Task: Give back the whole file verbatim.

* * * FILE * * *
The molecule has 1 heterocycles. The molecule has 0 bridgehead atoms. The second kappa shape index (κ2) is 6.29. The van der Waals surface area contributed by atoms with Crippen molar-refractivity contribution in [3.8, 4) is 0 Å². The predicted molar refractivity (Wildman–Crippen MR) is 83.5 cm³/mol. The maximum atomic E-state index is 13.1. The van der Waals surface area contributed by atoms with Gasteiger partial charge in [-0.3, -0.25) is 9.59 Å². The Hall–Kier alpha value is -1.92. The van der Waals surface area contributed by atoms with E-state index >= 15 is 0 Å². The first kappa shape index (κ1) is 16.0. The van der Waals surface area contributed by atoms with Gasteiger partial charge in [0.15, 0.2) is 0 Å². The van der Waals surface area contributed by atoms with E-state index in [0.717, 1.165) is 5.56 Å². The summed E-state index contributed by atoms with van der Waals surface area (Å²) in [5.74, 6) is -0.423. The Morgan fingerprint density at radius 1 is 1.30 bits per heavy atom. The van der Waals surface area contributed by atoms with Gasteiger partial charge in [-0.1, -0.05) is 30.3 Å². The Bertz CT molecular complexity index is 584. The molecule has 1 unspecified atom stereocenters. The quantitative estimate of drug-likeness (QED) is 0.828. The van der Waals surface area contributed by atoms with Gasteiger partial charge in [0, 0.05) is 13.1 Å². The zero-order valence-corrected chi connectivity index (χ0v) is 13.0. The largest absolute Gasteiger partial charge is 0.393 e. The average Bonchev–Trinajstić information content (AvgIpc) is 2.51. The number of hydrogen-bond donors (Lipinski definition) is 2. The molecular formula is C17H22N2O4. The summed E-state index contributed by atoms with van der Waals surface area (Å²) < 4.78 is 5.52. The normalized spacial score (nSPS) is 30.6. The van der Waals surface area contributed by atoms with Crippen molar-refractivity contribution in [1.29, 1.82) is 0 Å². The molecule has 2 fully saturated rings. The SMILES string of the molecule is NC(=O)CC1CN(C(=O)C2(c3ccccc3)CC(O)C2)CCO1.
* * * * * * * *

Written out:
The molecule has 1 heterocycles. The molecule has 0 bridgehead atoms. The second kappa shape index (κ2) is 6.29. The van der Waals surface area contributed by atoms with Crippen molar-refractivity contribution in [3.8, 4) is 0 Å². The predicted molar refractivity (Wildman–Crippen MR) is 83.5 cm³/mol. The maximum atomic E-state index is 13.1. The van der Waals surface area contributed by atoms with Gasteiger partial charge in [-0.3, -0.25) is 9.59 Å². The Hall–Kier alpha value is -1.92. The van der Waals surface area contributed by atoms with E-state index >= 15 is 0 Å². The first kappa shape index (κ1) is 16.0. The van der Waals surface area contributed by atoms with Gasteiger partial charge in [0.15, 0.2) is 0 Å². The van der Waals surface area contributed by atoms with E-state index in [0.717, 1.165) is 5.56 Å². The summed E-state index contributed by atoms with van der Waals surface area (Å²) in [5.74, 6) is -0.423. The Morgan fingerprint density at radius 1 is 1.30 bits per heavy atom. The van der Waals surface area contributed by atoms with Gasteiger partial charge in [-0.1, -0.05) is 30.3 Å². The Bertz CT molecular complexity index is 584. The molecule has 1 unspecified atom stereocenters. The quantitative estimate of drug-likeness (QED) is 0.828. The van der Waals surface area contributed by atoms with Gasteiger partial charge in [0, 0.05) is 13.1 Å². The zero-order valence-corrected chi connectivity index (χ0v) is 13.0. The largest absolute Gasteiger partial charge is 0.393 e. The average Bonchev–Trinajstić information content (AvgIpc) is 2.51. The number of hydrogen-bond donors (Lipinski definition) is 2. The molecular formula is C17H22N2O4. The summed E-state index contributed by atoms with van der Waals surface area (Å²) < 4.78 is 5.52. The normalized spacial score (nSPS) is 30.6. The van der Waals surface area contributed by atoms with Crippen molar-refractivity contribution in [1.29, 1.82) is 0 Å². The molecule has 2 fully saturated rings. The SMILES string of the molecule is NC(=O)CC1CN(C(=O)C2(c3ccccc3)CC(O)C2)CCO1.